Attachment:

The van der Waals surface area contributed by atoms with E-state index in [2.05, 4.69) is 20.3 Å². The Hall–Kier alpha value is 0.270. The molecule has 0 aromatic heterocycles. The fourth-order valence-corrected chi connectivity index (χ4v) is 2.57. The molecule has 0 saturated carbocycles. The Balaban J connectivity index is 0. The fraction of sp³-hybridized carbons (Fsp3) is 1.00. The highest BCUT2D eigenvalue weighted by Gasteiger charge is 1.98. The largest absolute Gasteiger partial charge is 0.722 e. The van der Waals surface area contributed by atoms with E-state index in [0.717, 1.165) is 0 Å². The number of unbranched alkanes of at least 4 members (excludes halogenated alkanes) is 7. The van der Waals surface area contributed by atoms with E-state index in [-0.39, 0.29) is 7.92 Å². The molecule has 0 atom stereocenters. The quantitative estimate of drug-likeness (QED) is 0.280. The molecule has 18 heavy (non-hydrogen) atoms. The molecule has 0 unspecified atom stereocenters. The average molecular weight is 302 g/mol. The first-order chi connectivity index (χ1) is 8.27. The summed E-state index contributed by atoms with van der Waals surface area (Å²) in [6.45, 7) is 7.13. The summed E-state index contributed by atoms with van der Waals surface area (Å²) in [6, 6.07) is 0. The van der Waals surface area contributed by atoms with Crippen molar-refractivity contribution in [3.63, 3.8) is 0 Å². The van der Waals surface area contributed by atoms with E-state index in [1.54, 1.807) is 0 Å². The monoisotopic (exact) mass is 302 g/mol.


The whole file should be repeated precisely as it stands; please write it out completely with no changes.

The van der Waals surface area contributed by atoms with E-state index in [2.05, 4.69) is 20.3 Å². The Hall–Kier alpha value is 0.270. The molecule has 0 aromatic heterocycles. The fourth-order valence-corrected chi connectivity index (χ4v) is 2.57. The molecule has 0 saturated carbocycles. The Balaban J connectivity index is 0. The fraction of sp³-hybridized carbons (Fsp3) is 1.00. The highest BCUT2D eigenvalue weighted by Gasteiger charge is 1.98. The largest absolute Gasteiger partial charge is 0.722 e. The van der Waals surface area contributed by atoms with E-state index in [0.717, 1.165) is 0 Å². The number of unbranched alkanes of at least 4 members (excludes halogenated alkanes) is 7. The van der Waals surface area contributed by atoms with E-state index in [-0.39, 0.29) is 7.92 Å². The molecule has 0 atom stereocenters. The quantitative estimate of drug-likeness (QED) is 0.280. The molecule has 18 heavy (non-hydrogen) atoms. The molecule has 0 unspecified atom stereocenters. The average molecular weight is 302 g/mol. The first-order chi connectivity index (χ1) is 8.27. The summed E-state index contributed by atoms with van der Waals surface area (Å²) in [6.45, 7) is 7.13. The summed E-state index contributed by atoms with van der Waals surface area (Å²) in [6, 6.07) is 0. The van der Waals surface area contributed by atoms with Crippen molar-refractivity contribution in [3.63, 3.8) is 0 Å². The van der Waals surface area contributed by atoms with E-state index in [1.54, 1.807) is 0 Å². The monoisotopic (exact) mass is 302 g/mol.